It’s another milestone issue, so we’re bringing back the “animals wearing party hats” tag. I couldn’t find a picture of Rocket Raccoon wearing a party hat, however. Seems he’s not the type to do something like that. But Applejack is the best pony for wearing hats (in addition to being best pony, period), and her Micro-Series is finally here, so there we go.
Also, since this issue number is divisible by ten, there’s another index of previous issues, in case you’ve been looking forward to it.
Hah! I have always said that Estonian animation is ununderstandable! Incomprehensible, even. Here is a 4’47” trailer for a 72-minute 2013 stop-motion animated grand opera about the star-crossed love affair between an anthropomorphized rich-girl lemon and a poor refugee orange, directed by Mait Laas. Lisa Limone’s cruel father (a lemon with a comic-relief moustache) runs a slave-labor tomato plantation and ketchup factory.
Don’t worry if you don’t speak Estonian. Nobody understands the lyrics in opera, anyway. Besides, the trailer is subtitled in English.
This short but deadly satire is set in the U.S., but has never been published there. Does it cut too close to home?
In 2000 (this was written in 1978), God decides to wipe out all life on Earth by covering everything instantly with giant glaciers. (Actually, He intended to wipe out all life in 1000 A.D., but He forgot.) He misses one two-square-mile valley in the center of North America, inhabited by two field mice, Adamus and Evemus. Because God also scraps the laws of evolution, the mice immediately develop intelligence. Not knowing that God missed them by accident, they decide that they are God’s new chosen people; and since the small valley has a town with a radio and TV station, an automobile factory, and lots of back issues of newspapers, they assume that He wants them to model themselves upon humans.
In no time at all, because mice breed fast, there are enough of them for Adamus to appoint a Board to help him guide the common mice.
‘I mean,’ continued Adamus, ‘it is obvious to all that this wonderful world in which we live did not just happen by accident. There has to be a Divine Plan and we are part of that Plan. We have a destiny which we must fulfill.’
The mice all looked at each other and nodded wisely.
‘Well,’ said Adamus, ‘I have discovered what it’s all about. What happened was this: the source of all being is God, who made the Valley and everything else in the universe. To prepare the way for mousekind God sent a sort of vanguard of creatures He called Men, who might best be thought of as sort of supermice. These Men prepared the Valley for us and left us all these marvelous technological aids for our existence. They also left us a vast body of literature for our guidance. Our destiny in life is to fulfill the plan of God by making the Valley an extension of Heaven. To guide us in this task we have the Word of Man, so we just can’t go wrong.’ (p. 12)
Needless to say, the mice go wrong with almost every decision that Adamus makes. One mouse on the Board, Logimus, thinks for himself and has doubts about Adamus’ pronouncements about what God wants. But Adamus, backed by his Board of yes-mice, steamrollers right over him.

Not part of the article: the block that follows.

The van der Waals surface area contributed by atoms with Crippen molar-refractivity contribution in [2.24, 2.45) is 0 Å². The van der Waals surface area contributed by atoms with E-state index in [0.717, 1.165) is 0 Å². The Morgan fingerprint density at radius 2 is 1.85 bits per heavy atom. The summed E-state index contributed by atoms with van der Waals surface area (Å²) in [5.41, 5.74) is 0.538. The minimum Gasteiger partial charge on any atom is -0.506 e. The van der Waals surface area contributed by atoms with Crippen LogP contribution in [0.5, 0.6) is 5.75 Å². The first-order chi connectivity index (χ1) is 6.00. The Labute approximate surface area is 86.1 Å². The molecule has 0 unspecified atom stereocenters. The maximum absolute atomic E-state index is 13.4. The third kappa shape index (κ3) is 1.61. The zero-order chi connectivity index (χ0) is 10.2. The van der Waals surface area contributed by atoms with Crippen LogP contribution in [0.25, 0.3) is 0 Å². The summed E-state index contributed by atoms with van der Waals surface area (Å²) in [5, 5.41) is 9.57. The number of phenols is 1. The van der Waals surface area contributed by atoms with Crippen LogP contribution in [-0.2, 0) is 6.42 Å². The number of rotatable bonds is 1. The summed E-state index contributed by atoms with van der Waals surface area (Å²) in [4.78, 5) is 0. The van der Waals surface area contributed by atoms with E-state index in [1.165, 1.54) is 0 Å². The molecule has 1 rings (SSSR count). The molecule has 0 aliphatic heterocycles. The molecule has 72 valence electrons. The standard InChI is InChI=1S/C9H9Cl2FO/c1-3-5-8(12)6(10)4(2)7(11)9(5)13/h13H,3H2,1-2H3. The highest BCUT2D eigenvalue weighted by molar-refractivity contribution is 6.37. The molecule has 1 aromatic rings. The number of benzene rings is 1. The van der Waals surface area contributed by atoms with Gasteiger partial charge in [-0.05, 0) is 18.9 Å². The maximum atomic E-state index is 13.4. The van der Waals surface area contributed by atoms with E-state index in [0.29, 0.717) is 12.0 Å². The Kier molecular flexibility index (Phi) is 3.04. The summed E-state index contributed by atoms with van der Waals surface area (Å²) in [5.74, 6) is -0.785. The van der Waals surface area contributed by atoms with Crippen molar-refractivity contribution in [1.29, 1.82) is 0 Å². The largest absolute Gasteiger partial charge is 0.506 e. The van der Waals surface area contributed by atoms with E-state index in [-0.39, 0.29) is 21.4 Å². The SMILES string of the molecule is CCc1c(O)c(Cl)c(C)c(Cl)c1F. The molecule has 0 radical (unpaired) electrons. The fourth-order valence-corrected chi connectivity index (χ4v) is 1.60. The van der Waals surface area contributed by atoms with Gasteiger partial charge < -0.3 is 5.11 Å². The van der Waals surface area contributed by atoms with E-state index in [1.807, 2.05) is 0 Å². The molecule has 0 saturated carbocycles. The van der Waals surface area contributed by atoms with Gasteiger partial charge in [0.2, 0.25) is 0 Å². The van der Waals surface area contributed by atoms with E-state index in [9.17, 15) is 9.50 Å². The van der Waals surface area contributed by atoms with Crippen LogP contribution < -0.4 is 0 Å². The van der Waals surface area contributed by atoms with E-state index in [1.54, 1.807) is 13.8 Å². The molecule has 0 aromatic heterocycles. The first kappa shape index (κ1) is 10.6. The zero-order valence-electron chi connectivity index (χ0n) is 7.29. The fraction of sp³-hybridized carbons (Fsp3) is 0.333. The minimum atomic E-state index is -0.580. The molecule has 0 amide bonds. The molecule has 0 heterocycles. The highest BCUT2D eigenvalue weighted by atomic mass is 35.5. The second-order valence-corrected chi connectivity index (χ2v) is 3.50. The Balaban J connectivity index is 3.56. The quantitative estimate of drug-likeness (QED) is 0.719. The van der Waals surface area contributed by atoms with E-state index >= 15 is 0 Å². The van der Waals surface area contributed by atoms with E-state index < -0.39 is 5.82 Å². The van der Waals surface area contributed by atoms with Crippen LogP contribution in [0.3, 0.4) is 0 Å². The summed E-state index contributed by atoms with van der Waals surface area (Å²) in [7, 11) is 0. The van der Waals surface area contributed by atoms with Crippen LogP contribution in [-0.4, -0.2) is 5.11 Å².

I went back and forth on whether I was going to review this movie for Flayrah. I meant to when I watched it, as I knew it would contain quite a few talking animals, including the titular dragon, but then I got behind, and I wrote my top ten list, where it fell at number eight, so I figured that was good enough.
Then it was nominated for the Ursa Majors (which I called early, by the way), and wound up as the second-most-furry nominee of the year (after the still-not-very-furry My Little Pony: Equestria Girls), so I decided to review it for Flayrah after all. Better late than never. That doesn’t mean I’ll be reviewing the other nominees, even though I did enjoy three quarters of them (and, surprisingly, it’s not the Pixar movie I’m hating on here); I just didn’t find them sufficiently furry, or even furry at all, and am a bit perplexed at their nomination over furrier fare like Ernest and Celestine, Epic, Turbo, Free Birds, or even The ABCs of Death.
This is Book 3 of the Tails from the Upper Kingdom; the direct sequel to To Journey in the Year of the Tiger and To Walk in the Way of Lions. In those two, Captain Kirin Wynegarde-Grey, a genetic lion-man (yes, he has a tail) and commander of the Empress’ personal guard in a far-future post-apocalypse dynastic China (with touches of feudal Japan) that has forgotten its past, leads an expedition consisting of his geomancer brother, his snow leopard-woman adjutant, a young tiger-woman scholar, a cheetah-woman alchemist, and a mongrel-man (mixed feline) priest into unknown western lands. They encounter canine nomads in what was Mongolia, and really exotic animal-peoples in what was Europe; and they learn the true history of the world and the apocalypse that destroyed it. The expedition is much smaller when the survivors return to the Empress’ court in the Upper Kingdom two years later, just as the Year of the Tiger has ended.
In the Oriental Zodiac, the Year of the Tiger is followed by the Year of the Rabbit – except in Vietnam, which recognizes the Year of the Cat. (True; look it up.) In this novel, the future Vietnam is called simply Nam, and there is no word for rabbit. (In the real world and the present, the Vietnamese word for rabbit is ‘tho’.)
And so, we begin our story with the birth of a baby, the weeping of a dog and a cup of hot sweet tea, naturally in the Year of the Cat. (p. 1)